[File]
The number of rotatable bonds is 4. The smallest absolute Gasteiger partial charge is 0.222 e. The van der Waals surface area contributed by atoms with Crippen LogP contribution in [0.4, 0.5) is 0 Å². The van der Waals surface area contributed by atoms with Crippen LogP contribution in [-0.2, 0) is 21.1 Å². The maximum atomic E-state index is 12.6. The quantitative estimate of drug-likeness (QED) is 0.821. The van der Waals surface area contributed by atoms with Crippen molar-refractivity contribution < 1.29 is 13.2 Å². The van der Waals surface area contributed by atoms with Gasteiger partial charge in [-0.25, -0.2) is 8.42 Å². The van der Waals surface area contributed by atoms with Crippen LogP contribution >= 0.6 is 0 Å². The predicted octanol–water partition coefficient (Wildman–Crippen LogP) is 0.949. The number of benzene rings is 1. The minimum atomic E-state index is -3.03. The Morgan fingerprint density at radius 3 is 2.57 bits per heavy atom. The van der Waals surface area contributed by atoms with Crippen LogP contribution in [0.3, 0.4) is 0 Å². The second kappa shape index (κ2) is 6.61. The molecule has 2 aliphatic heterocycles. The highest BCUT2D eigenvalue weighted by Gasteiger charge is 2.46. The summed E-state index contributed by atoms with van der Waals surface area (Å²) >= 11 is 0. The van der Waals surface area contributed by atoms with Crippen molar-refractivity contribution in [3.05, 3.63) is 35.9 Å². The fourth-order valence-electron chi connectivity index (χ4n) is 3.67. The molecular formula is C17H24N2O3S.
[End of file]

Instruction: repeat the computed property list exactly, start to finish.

The number of rotatable bonds is 4. The smallest absolute Gasteiger partial charge is 0.222 e. The van der Waals surface area contributed by atoms with Crippen LogP contribution in [0.4, 0.5) is 0 Å². The van der Waals surface area contributed by atoms with Crippen LogP contribution in [-0.2, 0) is 21.1 Å². The maximum atomic E-state index is 12.6. The quantitative estimate of drug-likeness (QED) is 0.821. The van der Waals surface area contributed by atoms with Crippen molar-refractivity contribution < 1.29 is 13.2 Å². The van der Waals surface area contributed by atoms with Gasteiger partial charge in [-0.25, -0.2) is 8.42 Å². The van der Waals surface area contributed by atoms with Crippen LogP contribution >= 0.6 is 0 Å². The predicted octanol–water partition coefficient (Wildman–Crippen LogP) is 0.949. The number of benzene rings is 1. The minimum atomic E-state index is -3.03. The Morgan fingerprint density at radius 3 is 2.57 bits per heavy atom. The van der Waals surface area contributed by atoms with Crippen LogP contribution in [0.3, 0.4) is 0 Å². The second kappa shape index (κ2) is 6.61. The molecule has 2 aliphatic heterocycles. The highest BCUT2D eigenvalue weighted by Gasteiger charge is 2.46. The summed E-state index contributed by atoms with van der Waals surface area (Å²) >= 11 is 0. The van der Waals surface area contributed by atoms with Crippen molar-refractivity contribution in [3.05, 3.63) is 35.9 Å². The fourth-order valence-electron chi connectivity index (χ4n) is 3.67. The molecular formula is C17H24N2O3S.